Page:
Bulgaria’s parliament voted on July 21 to take control of an oil terminal controlled by Lukoil, marking the latest move against the company’s business within the EU by national authorities.
Lawmakers in the 240-seat parliament voted 144 in favour of a bill that would end Lukoil’s concession to run the Rosenets oil terminal near the Black Sea port of Burgas. Lukoil will be able to continue operating the facility after the concession expires, which is expected to happen within a week, but it must pay fees to the Bulgarian government to do so.
Lukoil has controlled the facility since 2011, when the private oil firm secured a 35-year concession. It exclusively supplies crude to the 196,000 barrel per day (bpd) Neftochim Burgas refinery, which is also under Lukoil’s umbrella.
Lukoil could also lose that asset, though, after Bulgarian lawmakers voted in January to enable the government to take over the operation of the plant for up to a year.
Justifying the latest move, Bulgaria’s ruling centre-right GERB, We Continue the Chance-Democratic Bulgaria (PP-DB) and Movement for Rights and Freedoms parties said that terminating Lukoil’s concession would prevent Russia from financing its war in Ukraine with proceeds from Bulgarian facilities. Lukoil has no state-owned shareholders, although as Russia’s second-biggest oil producer, it is a significant contributor to the country’s budget through taxation.
Ending the concession will also help enforce EU sanctions and support Bulgaria’s bid for Schengen membership, PP-DB co-chair Kiril Petkov said ahead of the vote. Bulgaria hopes its Schengen bid will be approved as early as this autumn.
“Our strategic goal is to enter Schengen and this is a big step towards it,” Petkov said. “This …. is also in line with EU’s sanctions” against Moscow.
The Lukoil Neftochim refinery issued a statement on July 20 saying it would seek legal protection against the parliament’s decision. On July 19, Bulgaria’s pro-Russian President Rumen Radev also criticised the move, describing it as “yet another rushed and wrong idea of political leaders”.
Compared with Russia’s largest state-owned energy companies Gazprom and Rosneft, Lukoil’s assets in Europe have been relatively unaffected by the fallout from the conflict in Ukraine. Politico attributed this in a report in January to the company’s strong lobbying network in Europe.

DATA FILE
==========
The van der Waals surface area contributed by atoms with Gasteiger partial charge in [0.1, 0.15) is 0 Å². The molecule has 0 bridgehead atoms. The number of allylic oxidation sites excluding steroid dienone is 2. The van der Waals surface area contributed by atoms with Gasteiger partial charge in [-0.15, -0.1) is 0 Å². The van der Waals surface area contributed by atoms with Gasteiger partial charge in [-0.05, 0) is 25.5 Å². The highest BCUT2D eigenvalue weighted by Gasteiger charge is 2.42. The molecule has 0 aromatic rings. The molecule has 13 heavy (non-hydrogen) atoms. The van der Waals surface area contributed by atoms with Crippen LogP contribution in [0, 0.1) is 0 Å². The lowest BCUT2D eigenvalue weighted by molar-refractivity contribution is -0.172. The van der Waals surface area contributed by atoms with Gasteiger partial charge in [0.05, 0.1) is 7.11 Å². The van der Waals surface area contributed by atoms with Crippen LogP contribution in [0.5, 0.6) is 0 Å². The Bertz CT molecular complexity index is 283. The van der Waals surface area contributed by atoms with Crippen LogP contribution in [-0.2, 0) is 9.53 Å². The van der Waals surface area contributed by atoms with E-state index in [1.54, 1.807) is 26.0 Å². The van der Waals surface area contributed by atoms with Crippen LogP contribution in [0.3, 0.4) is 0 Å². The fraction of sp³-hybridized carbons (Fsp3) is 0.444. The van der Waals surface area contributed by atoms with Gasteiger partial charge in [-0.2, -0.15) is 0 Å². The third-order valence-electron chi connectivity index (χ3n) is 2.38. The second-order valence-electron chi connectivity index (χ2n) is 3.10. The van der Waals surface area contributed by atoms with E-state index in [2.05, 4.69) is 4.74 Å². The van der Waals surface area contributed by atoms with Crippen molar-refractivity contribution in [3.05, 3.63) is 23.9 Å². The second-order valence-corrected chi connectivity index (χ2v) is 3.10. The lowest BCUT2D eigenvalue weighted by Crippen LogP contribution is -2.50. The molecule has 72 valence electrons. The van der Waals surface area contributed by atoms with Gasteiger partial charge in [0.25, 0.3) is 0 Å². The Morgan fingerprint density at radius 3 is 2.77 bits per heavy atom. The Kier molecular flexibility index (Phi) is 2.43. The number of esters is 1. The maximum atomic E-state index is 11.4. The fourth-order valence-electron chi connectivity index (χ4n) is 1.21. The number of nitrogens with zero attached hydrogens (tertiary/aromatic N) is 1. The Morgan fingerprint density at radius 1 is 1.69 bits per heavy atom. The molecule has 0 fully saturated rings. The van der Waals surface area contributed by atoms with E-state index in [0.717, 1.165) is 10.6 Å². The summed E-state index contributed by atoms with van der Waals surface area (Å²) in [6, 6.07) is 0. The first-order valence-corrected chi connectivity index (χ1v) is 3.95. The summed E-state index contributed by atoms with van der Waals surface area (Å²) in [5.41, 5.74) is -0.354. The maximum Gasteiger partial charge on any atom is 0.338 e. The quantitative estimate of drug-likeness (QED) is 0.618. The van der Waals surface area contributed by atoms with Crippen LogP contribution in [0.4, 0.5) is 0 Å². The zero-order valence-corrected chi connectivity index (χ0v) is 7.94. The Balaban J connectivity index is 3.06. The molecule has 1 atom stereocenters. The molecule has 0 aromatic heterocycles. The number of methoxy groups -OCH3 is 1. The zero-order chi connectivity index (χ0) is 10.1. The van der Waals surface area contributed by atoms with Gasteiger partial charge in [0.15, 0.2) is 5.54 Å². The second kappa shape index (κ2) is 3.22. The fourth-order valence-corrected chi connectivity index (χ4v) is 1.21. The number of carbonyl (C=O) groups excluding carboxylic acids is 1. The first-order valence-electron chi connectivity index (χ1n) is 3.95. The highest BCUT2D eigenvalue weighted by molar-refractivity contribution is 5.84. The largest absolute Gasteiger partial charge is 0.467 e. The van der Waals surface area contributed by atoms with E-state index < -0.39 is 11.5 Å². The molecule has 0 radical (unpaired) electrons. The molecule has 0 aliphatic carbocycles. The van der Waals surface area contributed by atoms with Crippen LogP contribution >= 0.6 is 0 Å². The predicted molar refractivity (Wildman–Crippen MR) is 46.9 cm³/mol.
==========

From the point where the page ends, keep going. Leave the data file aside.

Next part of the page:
While Gazprom had its gas sales assets in Germany and elsewhere seized, and Rosneft lost its refining interests in the same country, Lukoil continues to operate hundreds of filling stations across Europe, two refineries in Bulgaria and Romania, and a 45% stake in a third one in the Netherlands. It also controls a trading arm based in Geneva, called Litasco.
In Bulgaria, Lukoil is still able to bring ashore Russian oil in spite of an EU embargo on seaborne crude imports from the country announced in December last year, as local authorities were able to secure a two-year derogation, after citing the negative impact on Bulgarian energy security.
However, facing difficulties with crude procurement as a result of EU sanctions, Lukoil closed the sale of its ISAB oil refinery on the Italian island of Sicily to G.O.I. Energy in May. It was also reported in the Romanian press earlier this year that Kazakhstan’s state-owned KazMunayGas (KMG) had reached a deal to buy Lukoil’s more than 300 filling stations in Romania.
Lukoil could also sell its refinery in Romania, local media reported in January, as well as its retail fuel operations in Moldova.
Litasco has also been hit hard by the crisis in relations between Russia and the West, with banks withdrawing their credit lines and Lukoil being forced to spend reportedly over $1bn to clear the subsidiary’s credit lines. The trader has moved part of its trading operations to Dubai.
In what appeared a pragmatic move to distance itself from the Kremlin, Lukoil was the only Russian energy company to post a statement in March last year calling for an end to the conflict in Ukraine. However, it stopped short of condemning Moscow’s actions.
Furthermore, the company can hardly be considered in opposition to the Kremlin. In May last year, a month after stepping down as Lukoil’s CEO, its founder Vagit Alekperov received an Order of Merit to the Fatherland from Russian President Vladimir Putin, in apparent recognition of his loyalty to Moscow.